Muslimat Al-Nissa: MSA collects supplies for Muslim women’s shelter

by   Posted on May 3rd, 2010 in Uncategorized

By Shafi Khan, Broadside Correspondent

The Muslimat Al-Nisaa, a shelter for abused and battered Muslim women is currently located in Baltimore, Md. The shelter for safety reasons does not give out its address, vetted guests are asked to meet at an address a few blocks away and then follow a car to the house that blends into its unassuming street.

Once inside, the large house is warm and full of life, children running and playing, as their mothers try to cope from the trauma of broken homes they left behind. In the tight knit American Muslim Community, where there is always family, these women are the ones that really have nowhere else to turn, and it if it wasn’t for this shelter, the cold streets would be their home.

After being moved by the scene, students in the GMU Muslim Students’ Association started to brainstorm on how they could increase their involvement in community service projects and also reach out to the George Mason University community. Out of this brainstorming, the GMU Muslim Students’ Association launched the newly formed outreach committee. “The outreach committee is a branch of the GMU Muslim Students’ Association which focuses on involving individuals in philanthropic, community-engaging activities,” explained Sarah Albani, a freshman neuroscience major and one of the founders of the outreach committee. She added “we hope to raise awareness about our faith by bridging gaps that may exist and promoting collective involvement within our society.”

In this spirit of service the outreach committee dedicated its first project to supporting Muslimat Al-Nisaa, the only shelter serving homeless and battered Muslim women and children since 1987. It began a coordinated and large-scale effort to collect supplies for the shelter while raising awareness about the importance of the services it provides.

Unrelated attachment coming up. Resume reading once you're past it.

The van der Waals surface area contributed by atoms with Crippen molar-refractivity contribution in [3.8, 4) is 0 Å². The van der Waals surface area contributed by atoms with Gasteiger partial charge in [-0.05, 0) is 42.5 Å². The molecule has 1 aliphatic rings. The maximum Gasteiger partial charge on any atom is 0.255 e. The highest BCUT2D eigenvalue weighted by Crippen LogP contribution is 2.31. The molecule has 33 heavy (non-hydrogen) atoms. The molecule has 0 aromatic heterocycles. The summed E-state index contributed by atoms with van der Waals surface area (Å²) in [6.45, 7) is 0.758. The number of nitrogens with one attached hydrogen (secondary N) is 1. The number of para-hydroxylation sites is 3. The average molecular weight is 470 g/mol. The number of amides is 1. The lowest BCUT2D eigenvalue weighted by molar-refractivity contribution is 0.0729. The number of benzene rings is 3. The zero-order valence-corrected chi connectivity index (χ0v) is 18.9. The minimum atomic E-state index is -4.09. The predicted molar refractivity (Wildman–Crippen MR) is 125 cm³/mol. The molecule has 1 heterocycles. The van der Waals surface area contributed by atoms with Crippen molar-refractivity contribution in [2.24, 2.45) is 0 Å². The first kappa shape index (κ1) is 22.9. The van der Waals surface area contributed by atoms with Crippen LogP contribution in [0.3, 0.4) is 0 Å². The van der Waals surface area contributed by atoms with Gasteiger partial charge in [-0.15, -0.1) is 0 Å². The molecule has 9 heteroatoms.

On Friday, April 9, the outreach committee invited Imam Johari Abdulmalik who delivered a rousing and emotional talk at Mason beseeching the students to get more involved in community service projects.

Supplies collected for the shelter piled up in a large corner of the room as Ms. Asma Hanif, the co-founder and current director of Muslimat Al-Nisaa, explained the importance of the shelter to the women and children who have no alternative source of support and expressed her gratitude for the efforts of the outreach committee. She stated that those efforts had increased awareness about the shelter and led more women to seek its help.

The MSA outreach committee used this event to launch a two-week long drive to collect supplies and toiletries for Muslimat Al-Nisaa, and with the permission of the university, a bin was placed in the Johnson Center near the Information Desk to collect more supplies until the April 23.

This effort, however, is only the beginning for the outreach committee. Hanaa Garaad, a sophomore studying healthcare administration and psychology and an organizer with the outreach committee, said, “One event we’re planning for next October, which is Domestic Violence Awareness Month, will be an evening dedicated to domestic violence awareness. We’re also hoping to do a project with Habitat for Humanity at some point during the academic year.”

The outreach committee also hopes to garner the support of dedicated volunteers to make its future projects successful. Hamna Riaz, a junior bio-chemistry major, and chair of the project, urged students to get more involved with the outreach committee’s efforts. She said that “students are able to support our committee by signing up on the MSA listserv as volunteers. We understand that as students, we have time limitations. However, with our combined efforts we will be able to accomplish many great things, God willing.”

Many of those who have volunteered with the outreach committee and assisted in organizing the drive for Muslimat Al-Nisaa have found it to be a rewarding experience. Muhammad Elsayed, a senior administration of justice major, said that “the most rewarding part of being involved in community service is seeing the impact that it has on our community members. The women and children at Muslimat Al-Nisaa shelter have been deeply impacted by the work of the volunteers, and this has been a very moving and rewarding experience for all those involved.” Sumaya Al-Hajebi, a junior sociology major, stated that “the best part of being part of such a committee is the feeling you get afterwards when you see how much difference you’ve made in someone’s life. The smile, the tears of joy, and the gratefulness they show makes all of your hard work pays off.”



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